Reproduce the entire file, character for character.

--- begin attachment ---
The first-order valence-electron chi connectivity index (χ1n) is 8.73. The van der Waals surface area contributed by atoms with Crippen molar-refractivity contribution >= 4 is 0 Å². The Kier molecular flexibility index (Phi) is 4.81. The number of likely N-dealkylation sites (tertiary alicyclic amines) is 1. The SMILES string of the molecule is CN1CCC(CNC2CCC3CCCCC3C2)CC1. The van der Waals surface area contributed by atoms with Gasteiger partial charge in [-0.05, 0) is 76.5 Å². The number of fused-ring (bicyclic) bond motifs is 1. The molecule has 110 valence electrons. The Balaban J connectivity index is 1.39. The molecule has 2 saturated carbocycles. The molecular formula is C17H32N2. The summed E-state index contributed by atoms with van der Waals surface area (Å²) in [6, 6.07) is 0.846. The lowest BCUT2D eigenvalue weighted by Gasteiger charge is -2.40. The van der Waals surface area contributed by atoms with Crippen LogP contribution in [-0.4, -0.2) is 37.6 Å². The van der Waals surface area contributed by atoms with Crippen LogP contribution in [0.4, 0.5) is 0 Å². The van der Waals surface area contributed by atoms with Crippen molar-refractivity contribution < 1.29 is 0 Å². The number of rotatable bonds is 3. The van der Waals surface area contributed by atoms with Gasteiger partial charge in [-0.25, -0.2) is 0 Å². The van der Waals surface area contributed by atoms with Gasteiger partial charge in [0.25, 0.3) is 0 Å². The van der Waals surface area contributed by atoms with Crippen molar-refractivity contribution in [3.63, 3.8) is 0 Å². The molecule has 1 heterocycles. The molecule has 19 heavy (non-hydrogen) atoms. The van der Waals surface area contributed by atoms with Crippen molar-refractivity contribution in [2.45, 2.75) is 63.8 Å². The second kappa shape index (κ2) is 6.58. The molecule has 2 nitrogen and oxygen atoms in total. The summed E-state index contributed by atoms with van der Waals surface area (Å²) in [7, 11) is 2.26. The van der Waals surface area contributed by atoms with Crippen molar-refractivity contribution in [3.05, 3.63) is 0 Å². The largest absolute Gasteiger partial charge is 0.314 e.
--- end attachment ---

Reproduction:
The first-order valence-electron chi connectivity index (χ1n) is 8.73. The van der Waals surface area contributed by atoms with Crippen molar-refractivity contribution >= 4 is 0 Å². The Kier molecular flexibility index (Phi) is 4.81. The number of likely N-dealkylation sites (tertiary alicyclic amines) is 1. The SMILES string of the molecule is CN1CCC(CNC2CCC3CCCCC3C2)CC1. The van der Waals surface area contributed by atoms with Gasteiger partial charge in [-0.05, 0) is 76.5 Å². The number of fused-ring (bicyclic) bond motifs is 1. The molecule has 110 valence electrons. The Balaban J connectivity index is 1.39. The molecule has 2 saturated carbocycles. The molecular formula is C17H32N2. The summed E-state index contributed by atoms with van der Waals surface area (Å²) in [6, 6.07) is 0.846. The lowest BCUT2D eigenvalue weighted by Gasteiger charge is -2.40. The van der Waals surface area contributed by atoms with Crippen LogP contribution in [-0.4, -0.2) is 37.6 Å². The van der Waals surface area contributed by atoms with Crippen LogP contribution in [0.4, 0.5) is 0 Å². The van der Waals surface area contributed by atoms with Crippen molar-refractivity contribution < 1.29 is 0 Å². The number of rotatable bonds is 3. The van der Waals surface area contributed by atoms with Gasteiger partial charge in [-0.25, -0.2) is 0 Å². The van der Waals surface area contributed by atoms with Gasteiger partial charge in [0.25, 0.3) is 0 Å². The van der Waals surface area contributed by atoms with Crippen molar-refractivity contribution in [3.63, 3.8) is 0 Å². The molecule has 1 heterocycles. The molecule has 19 heavy (non-hydrogen) atoms. The van der Waals surface area contributed by atoms with Crippen molar-refractivity contribution in [2.45, 2.75) is 63.8 Å². The second kappa shape index (κ2) is 6.58. The molecule has 2 nitrogen and oxygen atoms in total. The summed E-state index contributed by atoms with van der Waals surface area (Å²) in [7, 11) is 2.26. The van der Waals surface area contributed by atoms with Crippen molar-refractivity contribution in [3.05, 3.63) is 0 Å². The largest absolute Gasteiger partial charge is 0.314 e.